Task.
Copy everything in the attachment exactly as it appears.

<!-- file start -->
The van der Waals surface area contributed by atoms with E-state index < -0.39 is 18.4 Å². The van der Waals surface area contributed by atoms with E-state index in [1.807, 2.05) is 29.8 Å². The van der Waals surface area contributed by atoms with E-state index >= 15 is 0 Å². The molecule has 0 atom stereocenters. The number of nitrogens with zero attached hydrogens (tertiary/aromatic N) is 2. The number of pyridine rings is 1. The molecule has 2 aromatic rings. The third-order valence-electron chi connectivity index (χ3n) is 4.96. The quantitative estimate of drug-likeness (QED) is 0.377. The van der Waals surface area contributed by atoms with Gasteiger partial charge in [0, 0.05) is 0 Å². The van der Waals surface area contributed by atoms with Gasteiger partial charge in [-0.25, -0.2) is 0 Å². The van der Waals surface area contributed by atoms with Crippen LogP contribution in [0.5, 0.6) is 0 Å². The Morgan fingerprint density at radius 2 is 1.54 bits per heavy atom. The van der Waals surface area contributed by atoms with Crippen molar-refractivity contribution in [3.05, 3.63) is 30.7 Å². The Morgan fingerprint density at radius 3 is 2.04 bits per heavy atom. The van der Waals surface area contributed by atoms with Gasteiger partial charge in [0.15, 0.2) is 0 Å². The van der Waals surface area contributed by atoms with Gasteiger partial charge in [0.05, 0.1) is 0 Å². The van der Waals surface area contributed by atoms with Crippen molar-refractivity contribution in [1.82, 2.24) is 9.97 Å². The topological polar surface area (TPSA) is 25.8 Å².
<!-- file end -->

The van der Waals surface area contributed by atoms with E-state index < -0.39 is 18.4 Å². The van der Waals surface area contributed by atoms with E-state index in [1.807, 2.05) is 29.8 Å². The van der Waals surface area contributed by atoms with E-state index >= 15 is 0 Å². The molecule has 0 atom stereocenters. The number of nitrogens with zero attached hydrogens (tertiary/aromatic N) is 2. The number of pyridine rings is 1. The molecule has 2 aromatic rings. The third-order valence-electron chi connectivity index (χ3n) is 4.96. The quantitative estimate of drug-likeness (QED) is 0.377. The van der Waals surface area contributed by atoms with Gasteiger partial charge in [0, 0.05) is 0 Å². The van der Waals surface area contributed by atoms with Gasteiger partial charge in [-0.25, -0.2) is 0 Å². The van der Waals surface area contributed by atoms with Crippen LogP contribution in [0.5, 0.6) is 0 Å². The Morgan fingerprint density at radius 2 is 1.54 bits per heavy atom. The van der Waals surface area contributed by atoms with Crippen molar-refractivity contribution in [3.05, 3.63) is 30.7 Å². The Morgan fingerprint density at radius 3 is 2.04 bits per heavy atom. The van der Waals surface area contributed by atoms with Gasteiger partial charge in [0.15, 0.2) is 0 Å². The van der Waals surface area contributed by atoms with Gasteiger partial charge in [0.05, 0.1) is 0 Å². The van der Waals surface area contributed by atoms with Crippen molar-refractivity contribution in [1.82, 2.24) is 9.97 Å². The topological polar surface area (TPSA) is 25.8 Å².